“We cannot allow one event to dictate 25 years of our city’s policies toward undocumented immigrants," Supervisor Malia Cohen told a cheering crowd of 250 mostly Latino supporters yesterday. This was in response to a Board of Supervisors vote unanimously reaffirming San Francisco's status as a "sanctuary city" following a national uproar over the death of Kathyrn Steinle at Pier 14 this summer.

Specifically, the Board will not change its non-binding resolution, one that is both symbolic and powerful, ordinance observed and upheld since 1989, that the sheriff should only notify federal immigration authorities of the release of an inmate with no legal status if they have had a violent felony conviction in the past seven years and face another violent felony charge.

Cohen spoke firmly about the push for scrutiny of the policy, after the killing of 32-year-old Steinle at the hands of Juan Francisco Lopez-Sanchez, an unauthorized immigrant who had been five times deported to Mexico for various felonies including drug charges and had been released from a San Francisco jail shortly before the killing. Lopez-Sanchez allegedly committed the homicide, perhaps unintentionally while under the influence of drugs, with a gun he claims to have found — one that disappeared from the car of a federal agent.

The event, you'll remember, was fodder for coded (and not-so-coded) anti-immigrant bigotry from the likes of Donald Trump and Fox News. And indeed, the vote of confidence in our Sanctuary City designation was covered everywhere from the Chronicle to the New York Times to, yes, Fox — though that news outlet deployed AP coverage, perhaps after learning a lesson this summer when Scott Wiener gained praise for shaking off a Fox news crew. "Fox News is not real news, and you're not a real reporter," he said on camera, walking to his office.

"All of us in this room agree that the death of Kathryn Steinle was senseless and tragic," Cohen continued, first implicitly and then explicitly addressing conservative critics, "but what many of us disagree on is the role — if any — that San Francisco's existing sanctuary and due-process-for-all" ordinances played in the event... [We] cannot allow hateful conservative news stations to drive how we make policy decisions here in San Francisco."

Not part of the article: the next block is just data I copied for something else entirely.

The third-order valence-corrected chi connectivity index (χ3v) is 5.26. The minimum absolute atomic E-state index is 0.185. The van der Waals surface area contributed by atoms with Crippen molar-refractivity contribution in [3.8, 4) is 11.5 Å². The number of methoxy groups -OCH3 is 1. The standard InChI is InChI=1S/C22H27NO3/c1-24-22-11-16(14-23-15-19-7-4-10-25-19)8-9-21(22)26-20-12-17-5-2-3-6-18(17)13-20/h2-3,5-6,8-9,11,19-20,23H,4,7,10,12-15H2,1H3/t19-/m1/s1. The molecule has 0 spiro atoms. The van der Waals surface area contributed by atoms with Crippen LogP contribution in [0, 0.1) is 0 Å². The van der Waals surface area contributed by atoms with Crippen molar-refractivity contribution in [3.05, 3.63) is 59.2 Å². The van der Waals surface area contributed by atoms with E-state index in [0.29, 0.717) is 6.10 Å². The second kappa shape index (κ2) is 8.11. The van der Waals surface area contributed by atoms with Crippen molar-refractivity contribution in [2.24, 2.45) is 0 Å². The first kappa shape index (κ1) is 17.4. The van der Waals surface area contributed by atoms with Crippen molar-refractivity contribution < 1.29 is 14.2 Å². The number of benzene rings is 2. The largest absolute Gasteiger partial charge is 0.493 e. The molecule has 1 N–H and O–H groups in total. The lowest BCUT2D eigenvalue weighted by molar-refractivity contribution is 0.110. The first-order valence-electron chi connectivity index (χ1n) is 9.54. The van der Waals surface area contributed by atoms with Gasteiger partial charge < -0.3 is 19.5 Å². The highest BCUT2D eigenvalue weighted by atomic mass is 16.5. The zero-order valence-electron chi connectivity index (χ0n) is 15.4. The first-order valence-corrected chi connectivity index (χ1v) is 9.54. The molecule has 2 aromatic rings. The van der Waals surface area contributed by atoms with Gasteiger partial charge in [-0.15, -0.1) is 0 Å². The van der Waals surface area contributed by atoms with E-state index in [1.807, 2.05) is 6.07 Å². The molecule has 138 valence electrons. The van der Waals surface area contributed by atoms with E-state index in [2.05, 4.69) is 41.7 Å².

Despite the show of solidarity in the unanimous vote, there was and have been questions from among California Democrats. Senator Dianne Feinstein wrote in a letter to Mayor Lee that further tragedies would be avoided if the city worked with immigration enforcement officials, and Supervisor Mark Farrell proposed, in an an ordinance a non-binding resolution that was tabled by the rest of the board and drew protest from the crowd, that Sheriff Mirkarimi rescind an order specifically prohibiting his staff from tendering information to federal immigration immigrants.

Said a pouting Farrell, "To table the resolution “is the same as saying no one should have picked up the phone this summer (before Lopez-Sanchez was released) ... and I simply don’t agree with that.. It flies in the face of public safety.”

Meanwhile, said David Campos, who co-sponsored the resolution, "I'm so proud of San Francisco... I'm so proud that notwithstanding the climate at the national level of scapegoating immigrants that San Francisco went against that."

That's particularly true when considering that more than half of the nearly 340 jurisdictions with similar policies regarding immigration officials have backpedalled, and are now cooperating with those officials.

Correction: This article has been updated to show that the City’s sanctuary city policy is and has been an ordinance, while Mark Farrell's proposal was not an ordinance but a non-binding resolution.

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